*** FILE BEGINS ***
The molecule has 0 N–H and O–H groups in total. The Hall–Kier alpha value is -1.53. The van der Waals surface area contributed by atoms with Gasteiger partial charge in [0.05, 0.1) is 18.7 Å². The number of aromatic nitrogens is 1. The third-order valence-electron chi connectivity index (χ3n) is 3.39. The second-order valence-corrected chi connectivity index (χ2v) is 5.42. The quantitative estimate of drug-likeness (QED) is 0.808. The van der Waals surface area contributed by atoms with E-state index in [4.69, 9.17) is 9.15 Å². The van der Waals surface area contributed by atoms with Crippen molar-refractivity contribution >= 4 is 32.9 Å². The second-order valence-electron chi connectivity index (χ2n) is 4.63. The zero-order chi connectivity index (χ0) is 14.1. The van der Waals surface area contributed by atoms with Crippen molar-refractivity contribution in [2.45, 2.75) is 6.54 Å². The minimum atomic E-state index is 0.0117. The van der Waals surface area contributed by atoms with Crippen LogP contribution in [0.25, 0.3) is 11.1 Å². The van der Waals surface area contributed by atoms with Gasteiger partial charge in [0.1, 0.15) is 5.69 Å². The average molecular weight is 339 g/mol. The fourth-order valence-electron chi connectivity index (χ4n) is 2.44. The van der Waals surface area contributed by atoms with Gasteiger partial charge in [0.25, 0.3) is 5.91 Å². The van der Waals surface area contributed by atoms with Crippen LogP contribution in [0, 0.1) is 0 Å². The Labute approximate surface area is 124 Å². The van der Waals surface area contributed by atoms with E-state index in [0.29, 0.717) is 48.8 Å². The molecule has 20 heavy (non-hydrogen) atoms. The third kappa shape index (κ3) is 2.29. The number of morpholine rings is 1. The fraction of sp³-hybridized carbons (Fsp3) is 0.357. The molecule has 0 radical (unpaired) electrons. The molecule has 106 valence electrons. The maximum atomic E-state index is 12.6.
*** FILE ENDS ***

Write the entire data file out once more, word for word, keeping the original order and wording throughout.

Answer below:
The molecule has 0 N–H and O–H groups in total. The Hall–Kier alpha value is -1.53. The van der Waals surface area contributed by atoms with Gasteiger partial charge in [0.05, 0.1) is 18.7 Å². The number of aromatic nitrogens is 1. The third-order valence-electron chi connectivity index (χ3n) is 3.39. The second-order valence-corrected chi connectivity index (χ2v) is 5.42. The quantitative estimate of drug-likeness (QED) is 0.808. The van der Waals surface area contributed by atoms with E-state index in [4.69, 9.17) is 9.15 Å². The van der Waals surface area contributed by atoms with Crippen molar-refractivity contribution >= 4 is 32.9 Å². The second-order valence-electron chi connectivity index (χ2n) is 4.63. The zero-order chi connectivity index (χ0) is 14.1. The van der Waals surface area contributed by atoms with Crippen molar-refractivity contribution in [2.45, 2.75) is 6.54 Å². The minimum atomic E-state index is 0.0117. The van der Waals surface area contributed by atoms with Crippen LogP contribution in [0.25, 0.3) is 11.1 Å². The van der Waals surface area contributed by atoms with Gasteiger partial charge in [0.1, 0.15) is 5.69 Å². The average molecular weight is 339 g/mol. The fourth-order valence-electron chi connectivity index (χ4n) is 2.44. The van der Waals surface area contributed by atoms with Gasteiger partial charge in [0.25, 0.3) is 5.91 Å². The van der Waals surface area contributed by atoms with Crippen LogP contribution in [0, 0.1) is 0 Å². The Labute approximate surface area is 124 Å². The van der Waals surface area contributed by atoms with E-state index in [0.29, 0.717) is 48.8 Å². The molecule has 20 heavy (non-hydrogen) atoms. The third kappa shape index (κ3) is 2.29. The number of morpholine rings is 1. The fraction of sp³-hybridized carbons (Fsp3) is 0.357. The molecule has 0 radical (unpaired) electrons. The molecule has 106 valence electrons. The maximum atomic E-state index is 12.6.